Why seed? Making a new lawn from seed is the cheapest and easiest way but does take longer than turf and is not for the impatient or instant gardener. Different types and qualities of seed are available for different situations, and seed will keep until weather conditions are exactly right for sowing – unlike turf which needs laying promptly.
Step 1: Preparation
Autumn is the best time to sow a new lawn as the soil is warmer and seed germinates quicker. Autumn rains avoid the need to water and the lawn will be ready to use the next summer.
Preparation begins about three months before sowing by completely clearing weeds and vegetation, and any rubbish and bricks. Remove pieces of buried wood as these will produce toadstools when rotting down.
Step 2: Dig over
Break up the soil by digging to at least 225mm (9in). Break up any compacted soil well if you suspect poor drainage.
If the soil is poor add well rotted manure or compost. If the soil is heavy add lots of grit to improve soil structure and drainage.
Test the soil with a soil-testing kit. The ideal soil pH is between 5.5 and 6. If your soil is very acid (below pH 5) apply ground limestone at about 50g/metre squared (2oz/yard squared) to correct.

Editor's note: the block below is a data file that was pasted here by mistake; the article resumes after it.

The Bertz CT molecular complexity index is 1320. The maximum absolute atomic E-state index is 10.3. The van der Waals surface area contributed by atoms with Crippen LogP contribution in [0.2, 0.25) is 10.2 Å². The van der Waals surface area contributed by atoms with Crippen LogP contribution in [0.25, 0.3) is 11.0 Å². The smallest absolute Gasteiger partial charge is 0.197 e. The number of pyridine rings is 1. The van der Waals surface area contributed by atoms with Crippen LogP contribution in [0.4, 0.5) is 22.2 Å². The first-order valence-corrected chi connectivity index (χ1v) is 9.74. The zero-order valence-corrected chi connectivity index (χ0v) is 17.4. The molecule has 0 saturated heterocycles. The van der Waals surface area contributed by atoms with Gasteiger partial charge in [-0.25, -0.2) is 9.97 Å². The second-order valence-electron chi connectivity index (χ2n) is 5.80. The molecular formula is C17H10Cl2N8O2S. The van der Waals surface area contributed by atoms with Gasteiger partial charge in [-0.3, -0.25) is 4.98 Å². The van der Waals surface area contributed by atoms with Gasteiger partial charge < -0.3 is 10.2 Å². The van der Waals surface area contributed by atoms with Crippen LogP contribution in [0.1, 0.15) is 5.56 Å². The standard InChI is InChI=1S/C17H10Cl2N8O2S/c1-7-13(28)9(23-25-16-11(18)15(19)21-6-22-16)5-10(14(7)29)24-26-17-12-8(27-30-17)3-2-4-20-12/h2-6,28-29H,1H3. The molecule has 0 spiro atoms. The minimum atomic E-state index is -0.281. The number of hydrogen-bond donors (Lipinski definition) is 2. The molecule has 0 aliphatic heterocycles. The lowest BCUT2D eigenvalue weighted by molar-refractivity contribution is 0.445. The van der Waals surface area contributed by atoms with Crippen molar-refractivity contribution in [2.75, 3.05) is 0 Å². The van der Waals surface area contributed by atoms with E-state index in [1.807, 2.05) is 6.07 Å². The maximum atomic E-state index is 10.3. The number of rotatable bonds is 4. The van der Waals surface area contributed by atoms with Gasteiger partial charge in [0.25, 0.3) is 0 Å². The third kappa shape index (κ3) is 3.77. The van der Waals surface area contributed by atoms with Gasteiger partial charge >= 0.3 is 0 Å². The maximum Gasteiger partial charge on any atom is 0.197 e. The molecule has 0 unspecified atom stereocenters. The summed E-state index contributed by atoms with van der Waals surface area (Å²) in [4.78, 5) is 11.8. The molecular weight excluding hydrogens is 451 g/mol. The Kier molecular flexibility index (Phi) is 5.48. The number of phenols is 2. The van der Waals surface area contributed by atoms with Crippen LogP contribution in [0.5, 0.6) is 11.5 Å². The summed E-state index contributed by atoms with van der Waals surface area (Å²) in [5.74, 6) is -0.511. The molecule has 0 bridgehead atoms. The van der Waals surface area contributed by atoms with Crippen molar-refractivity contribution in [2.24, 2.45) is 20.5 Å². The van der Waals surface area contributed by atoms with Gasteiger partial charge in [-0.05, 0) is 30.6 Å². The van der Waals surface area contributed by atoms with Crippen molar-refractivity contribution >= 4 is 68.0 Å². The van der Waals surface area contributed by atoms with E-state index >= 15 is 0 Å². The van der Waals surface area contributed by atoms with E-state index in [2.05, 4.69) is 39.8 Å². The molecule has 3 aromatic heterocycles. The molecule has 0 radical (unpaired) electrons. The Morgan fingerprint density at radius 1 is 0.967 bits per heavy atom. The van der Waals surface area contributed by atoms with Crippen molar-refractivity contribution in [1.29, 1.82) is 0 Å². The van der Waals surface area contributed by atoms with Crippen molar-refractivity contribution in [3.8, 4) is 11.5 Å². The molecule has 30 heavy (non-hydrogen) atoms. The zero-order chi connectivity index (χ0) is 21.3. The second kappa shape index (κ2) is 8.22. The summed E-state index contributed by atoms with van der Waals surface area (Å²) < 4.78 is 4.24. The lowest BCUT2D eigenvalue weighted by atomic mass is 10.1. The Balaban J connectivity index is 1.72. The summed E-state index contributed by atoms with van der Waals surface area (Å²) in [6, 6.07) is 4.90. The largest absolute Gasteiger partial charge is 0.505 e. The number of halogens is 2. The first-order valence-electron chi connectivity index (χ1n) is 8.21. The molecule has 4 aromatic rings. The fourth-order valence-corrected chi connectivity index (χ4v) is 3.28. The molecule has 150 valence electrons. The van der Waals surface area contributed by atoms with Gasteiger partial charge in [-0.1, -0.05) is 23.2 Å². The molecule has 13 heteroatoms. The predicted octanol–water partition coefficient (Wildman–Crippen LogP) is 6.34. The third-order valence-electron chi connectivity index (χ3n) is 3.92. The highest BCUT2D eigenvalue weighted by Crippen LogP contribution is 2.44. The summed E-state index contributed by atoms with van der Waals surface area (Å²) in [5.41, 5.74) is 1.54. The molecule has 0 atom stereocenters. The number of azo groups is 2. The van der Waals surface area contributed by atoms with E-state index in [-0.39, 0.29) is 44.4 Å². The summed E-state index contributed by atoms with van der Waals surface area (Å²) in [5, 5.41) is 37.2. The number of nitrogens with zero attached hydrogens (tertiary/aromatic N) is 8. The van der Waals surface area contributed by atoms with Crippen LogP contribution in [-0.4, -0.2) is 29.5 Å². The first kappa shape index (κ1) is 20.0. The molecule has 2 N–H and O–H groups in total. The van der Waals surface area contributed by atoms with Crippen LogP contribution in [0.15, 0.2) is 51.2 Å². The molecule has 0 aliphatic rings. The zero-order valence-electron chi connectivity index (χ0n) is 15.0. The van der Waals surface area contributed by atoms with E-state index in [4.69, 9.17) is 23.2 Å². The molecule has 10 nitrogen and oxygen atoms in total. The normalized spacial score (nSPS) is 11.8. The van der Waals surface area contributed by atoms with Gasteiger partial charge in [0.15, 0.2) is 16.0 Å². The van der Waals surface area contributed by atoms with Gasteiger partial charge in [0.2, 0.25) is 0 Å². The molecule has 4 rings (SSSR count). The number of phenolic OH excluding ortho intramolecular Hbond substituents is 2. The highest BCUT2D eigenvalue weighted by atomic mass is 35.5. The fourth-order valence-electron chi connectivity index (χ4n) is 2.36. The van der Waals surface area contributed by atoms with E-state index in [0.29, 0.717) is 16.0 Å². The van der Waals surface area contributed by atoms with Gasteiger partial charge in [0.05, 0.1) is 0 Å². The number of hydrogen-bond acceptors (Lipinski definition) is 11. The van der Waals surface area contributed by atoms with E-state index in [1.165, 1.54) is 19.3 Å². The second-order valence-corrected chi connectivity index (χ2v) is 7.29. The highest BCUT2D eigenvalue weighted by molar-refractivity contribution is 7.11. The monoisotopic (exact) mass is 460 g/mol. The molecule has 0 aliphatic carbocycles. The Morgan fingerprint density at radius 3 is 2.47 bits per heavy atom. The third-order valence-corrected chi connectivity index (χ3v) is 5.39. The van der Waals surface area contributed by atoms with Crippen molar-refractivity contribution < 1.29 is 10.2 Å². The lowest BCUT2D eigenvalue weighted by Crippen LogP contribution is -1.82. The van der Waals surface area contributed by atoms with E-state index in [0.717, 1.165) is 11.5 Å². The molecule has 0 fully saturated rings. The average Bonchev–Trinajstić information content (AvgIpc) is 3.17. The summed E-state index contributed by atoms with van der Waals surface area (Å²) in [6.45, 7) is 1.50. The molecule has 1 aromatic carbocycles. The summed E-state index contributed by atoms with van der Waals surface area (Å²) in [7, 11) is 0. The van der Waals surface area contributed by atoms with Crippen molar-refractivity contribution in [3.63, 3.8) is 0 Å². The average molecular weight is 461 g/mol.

Level the site, breaking up large lumps of soil and removing stones.
Step 3: Firm the soil
Thoroughly firm the ground by walking slowly over the site on your heels. Lightly rake level.
Top dress with a general all-purpose fertiliser, either Grow more or an organic equivalent. You’ll need about 50g/metre squared (2oz/yard squared). Lightly rake in.
Wait a few weeks for the inevitable weed seedlings, then spray with weed killer. Repeat until clear.
Step 4: Sowing
Obtain an appropriate seed mix. You can choose an ornamental, hard-wearing or shade tolerant mix. Calculate the area of your new lawn and buy sufficient seed at a sowing rate of 40g/metre squared (1.5oz/yard squared), which is approximately one handful per metre squared (yard squared).
Choose a day after rain but when the surface is drying out. Gently rake over to loosen the top surface.
Mix the seed with dry soil or sand to spread further. Divide the mix in half and sow the complete area with one half moving from right to left. Then sow the other half moving from front to back, to ensure even coverage. Sow by marking out squares and scattering handfuls at a time or hire a seed drill.
Step 5: Protect from birds
Lightly rake over the surface again to cover some of the seeds and protect from birds with plastic netting – or use fleece for speedier germination. Alternatively, criss-cross the area with black cotton held about 150mm (6in) above ground level between canes.
If no rain falls within a few days use a lawn sprinkler to gently water the surface. Once the seeds are growing well, remove netting.
When the grass is about 75mm (3in) high make the first light cut but remove no more than the top 1/3 of the growth. Continue cutting as normal thereafter.